How to Properly Prepare Tea

How to Properly Prepare Tea

Last update: 22 May, 2015

Tea is one of the most popular drinks in the world. Whether you drink tea with milk or without and whether you choose black tea, green tea, white tea, herbal tea or another variety, tea remains the first choice for a refreshing hot drink. Tea is not only a tasty, hydrating beverage – it also has physical and mental health benefits, such as protecting against cardiovascular diseases and dementia.

Many people see tea as an all-purpose drink, ideal for consuming alone or with meals. Tea is also a social drink, ideal for drinking with friends when you want to have a chat. In fact, in the UK, many people believe that most problems can be eased at least a little with a cup of tea! There is much debate over how to prepare a proper cup of tea, including whether to serve it from a teapot, whether to add milk and how much sugar, if any, should be added. This article will explore some of the most popular teas and discuss the ideal methods of preparing them.

Black tea


Black tea is the most popular type of tea in the UK. The tea leaves used in the preparation of this type of tea experience a long process of oxidation after all the water content has been removed. Black teas are very dark and retain a slight reddish colour once milk is added. These also contain one of the highest levels of caffeine.

Green tea

The process involved with preparing green tea includes dehydration, drying and the rolling of the leaves. Green teas are not fermented so their nutrients are retained, making green tea a highly beneficial drink. This tea is light green in colour and has a light, refreshing taste with a sharpness lacking in black teas. It is unusual to add milk to green tea and this tea is nearly always served alone without milk.

White tea


White tea is a delicate tea that is picked when the leaves are still closed and in a bud-shaped. The leaves are dehydrated but not fermented or subject to an oxidation process. The tea is called “white tea” because this is the colour of the young buds that are used to create the tea. White tea is very mild in flavour and does not need milk.

Red tea


Red tea is made from leaves which undergo dehydration and drying process followed by a long fermentation process. The fermenting of red tea takes longer than fermenting of black tea to perfect the flavours. Red tea leaves are then put through a ripening process of up to a decade. This long preparation process ensures that red tea is very rich in flavour and rusty in colour.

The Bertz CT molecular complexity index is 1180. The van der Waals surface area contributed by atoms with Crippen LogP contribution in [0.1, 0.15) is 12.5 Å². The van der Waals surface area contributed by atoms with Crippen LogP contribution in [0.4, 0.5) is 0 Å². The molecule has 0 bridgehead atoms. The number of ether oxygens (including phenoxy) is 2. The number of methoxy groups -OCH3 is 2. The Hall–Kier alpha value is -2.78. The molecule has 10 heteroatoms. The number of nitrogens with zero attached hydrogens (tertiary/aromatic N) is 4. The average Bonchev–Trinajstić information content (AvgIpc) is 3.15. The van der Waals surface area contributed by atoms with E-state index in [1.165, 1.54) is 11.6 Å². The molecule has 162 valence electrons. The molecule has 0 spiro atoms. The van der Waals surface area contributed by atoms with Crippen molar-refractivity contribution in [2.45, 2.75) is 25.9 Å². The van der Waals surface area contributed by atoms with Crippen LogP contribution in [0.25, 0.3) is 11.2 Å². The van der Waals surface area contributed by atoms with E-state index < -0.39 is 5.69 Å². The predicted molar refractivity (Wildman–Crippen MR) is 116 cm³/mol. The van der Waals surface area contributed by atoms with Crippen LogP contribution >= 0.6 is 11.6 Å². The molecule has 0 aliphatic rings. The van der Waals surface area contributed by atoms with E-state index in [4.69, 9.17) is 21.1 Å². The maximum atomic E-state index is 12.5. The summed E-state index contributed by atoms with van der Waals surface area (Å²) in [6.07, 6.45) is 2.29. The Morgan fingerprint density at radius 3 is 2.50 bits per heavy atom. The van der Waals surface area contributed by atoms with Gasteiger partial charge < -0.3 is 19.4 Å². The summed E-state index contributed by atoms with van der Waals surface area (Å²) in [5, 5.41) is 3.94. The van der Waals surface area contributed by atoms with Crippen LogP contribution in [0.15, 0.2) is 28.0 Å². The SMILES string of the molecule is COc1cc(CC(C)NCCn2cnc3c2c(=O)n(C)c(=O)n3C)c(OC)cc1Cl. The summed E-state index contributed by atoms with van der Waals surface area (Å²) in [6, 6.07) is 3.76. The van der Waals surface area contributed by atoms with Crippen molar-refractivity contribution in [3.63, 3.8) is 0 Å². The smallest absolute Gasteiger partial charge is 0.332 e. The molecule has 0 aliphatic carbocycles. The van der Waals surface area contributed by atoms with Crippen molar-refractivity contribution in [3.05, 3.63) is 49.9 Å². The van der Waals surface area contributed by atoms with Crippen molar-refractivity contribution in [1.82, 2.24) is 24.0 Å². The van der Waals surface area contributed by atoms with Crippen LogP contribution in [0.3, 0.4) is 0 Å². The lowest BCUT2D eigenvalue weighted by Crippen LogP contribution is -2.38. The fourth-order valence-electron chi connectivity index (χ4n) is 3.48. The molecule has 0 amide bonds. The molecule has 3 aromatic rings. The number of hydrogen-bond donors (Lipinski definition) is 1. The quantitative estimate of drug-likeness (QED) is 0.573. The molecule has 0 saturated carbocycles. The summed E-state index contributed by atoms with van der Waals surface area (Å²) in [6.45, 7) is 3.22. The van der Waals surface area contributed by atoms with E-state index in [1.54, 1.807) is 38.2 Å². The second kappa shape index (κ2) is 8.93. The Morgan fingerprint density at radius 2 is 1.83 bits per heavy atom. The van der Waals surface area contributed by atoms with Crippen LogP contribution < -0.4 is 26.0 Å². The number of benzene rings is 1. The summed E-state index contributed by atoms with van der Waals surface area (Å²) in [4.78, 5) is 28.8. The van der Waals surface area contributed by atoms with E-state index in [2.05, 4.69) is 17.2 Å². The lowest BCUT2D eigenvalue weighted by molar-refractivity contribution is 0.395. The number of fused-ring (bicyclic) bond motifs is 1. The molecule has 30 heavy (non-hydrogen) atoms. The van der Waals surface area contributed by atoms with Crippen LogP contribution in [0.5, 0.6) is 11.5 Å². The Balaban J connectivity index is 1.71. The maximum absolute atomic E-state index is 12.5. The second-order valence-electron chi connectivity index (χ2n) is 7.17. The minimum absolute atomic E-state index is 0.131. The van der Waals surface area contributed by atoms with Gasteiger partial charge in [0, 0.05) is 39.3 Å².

Oolong tea or blue tea

Oolong tea, sometimes called blue tea, is a delicate tea with a floral aroma. This soft tea is created by a short oxidation process which creates its signature gentle scent and flavour. This esteemed tea is a favourite in China with tea shops always serving this as a highly popular variety.

Preparing the tea for drinking


In order to prepare your tea, firstly the tea leaves should be placed in a special tea kettle with enough space for them to move around freely. The purest water possible should be used because the salt content of water can affect the flavours of the tea. Ideally tea should be made with mineral water in order to keep the water at a high level of purity.

The water should be heated up but rarely boiled. The temperature of the water depends on the type of tea being brewed with the hottest water allowed for black tea and read tea, which should be 90 to 100 degrees C. Oolong tea should use water from 85 to 90 degrees C, white tea from 75 to 80 degrees C and green tea the lowest temperature at 65 to 85 degrees C.

The longer you leave the tea to brew, the stronger the flavour. A brewing time which is too long makes tea taste harsh due to the released tannins. White tea should be brewed the shortest time for 1-2 minutes, while black and red tea can take up to 3 minutes. It is always best to avoid adding sugar to tea as this obstructs the flavours.